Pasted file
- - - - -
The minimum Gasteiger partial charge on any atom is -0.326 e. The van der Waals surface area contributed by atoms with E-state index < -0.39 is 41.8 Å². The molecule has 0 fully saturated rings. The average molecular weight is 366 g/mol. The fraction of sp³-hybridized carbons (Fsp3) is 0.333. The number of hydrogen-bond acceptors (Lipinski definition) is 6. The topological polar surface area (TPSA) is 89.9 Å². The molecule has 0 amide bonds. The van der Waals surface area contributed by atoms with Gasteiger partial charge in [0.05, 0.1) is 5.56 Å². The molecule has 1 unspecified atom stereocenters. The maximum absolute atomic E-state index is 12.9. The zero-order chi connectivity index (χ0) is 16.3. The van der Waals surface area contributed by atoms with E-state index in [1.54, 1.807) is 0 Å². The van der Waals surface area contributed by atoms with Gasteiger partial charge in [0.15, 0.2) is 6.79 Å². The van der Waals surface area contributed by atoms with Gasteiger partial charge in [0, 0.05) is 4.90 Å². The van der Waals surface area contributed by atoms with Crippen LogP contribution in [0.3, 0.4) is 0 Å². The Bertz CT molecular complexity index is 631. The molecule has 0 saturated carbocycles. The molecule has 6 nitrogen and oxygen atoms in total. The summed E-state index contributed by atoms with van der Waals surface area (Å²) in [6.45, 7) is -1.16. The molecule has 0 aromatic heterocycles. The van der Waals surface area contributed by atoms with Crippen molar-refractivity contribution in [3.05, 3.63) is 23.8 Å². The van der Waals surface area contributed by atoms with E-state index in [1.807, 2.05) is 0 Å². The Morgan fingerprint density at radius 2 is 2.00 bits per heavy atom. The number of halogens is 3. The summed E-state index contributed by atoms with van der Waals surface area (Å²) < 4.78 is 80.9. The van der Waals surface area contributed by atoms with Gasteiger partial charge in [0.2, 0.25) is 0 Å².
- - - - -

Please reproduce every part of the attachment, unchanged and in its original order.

The minimum Gasteiger partial charge on any atom is -0.326 e. The van der Waals surface area contributed by atoms with E-state index < -0.39 is 41.8 Å². The molecule has 0 fully saturated rings. The average molecular weight is 366 g/mol. The fraction of sp³-hybridized carbons (Fsp3) is 0.333. The number of hydrogen-bond acceptors (Lipinski definition) is 6. The topological polar surface area (TPSA) is 89.9 Å². The molecule has 0 amide bonds. The van der Waals surface area contributed by atoms with Gasteiger partial charge in [0.05, 0.1) is 5.56 Å². The molecule has 1 unspecified atom stereocenters. The maximum absolute atomic E-state index is 12.9. The zero-order chi connectivity index (χ0) is 16.3. The van der Waals surface area contributed by atoms with E-state index in [1.54, 1.807) is 0 Å². The van der Waals surface area contributed by atoms with Gasteiger partial charge in [0.15, 0.2) is 6.79 Å². The van der Waals surface area contributed by atoms with Gasteiger partial charge in [0, 0.05) is 4.90 Å². The van der Waals surface area contributed by atoms with Crippen LogP contribution in [0.3, 0.4) is 0 Å². The Bertz CT molecular complexity index is 631. The molecule has 0 saturated carbocycles. The molecule has 6 nitrogen and oxygen atoms in total. The summed E-state index contributed by atoms with van der Waals surface area (Å²) in [6.45, 7) is -1.16. The molecule has 0 aromatic heterocycles. The van der Waals surface area contributed by atoms with Crippen molar-refractivity contribution in [3.05, 3.63) is 23.8 Å². The van der Waals surface area contributed by atoms with E-state index in [1.807, 2.05) is 0 Å². The Morgan fingerprint density at radius 2 is 2.00 bits per heavy atom. The number of halogens is 3. The summed E-state index contributed by atoms with van der Waals surface area (Å²) < 4.78 is 80.9. The van der Waals surface area contributed by atoms with Gasteiger partial charge in [0.2, 0.25) is 0 Å².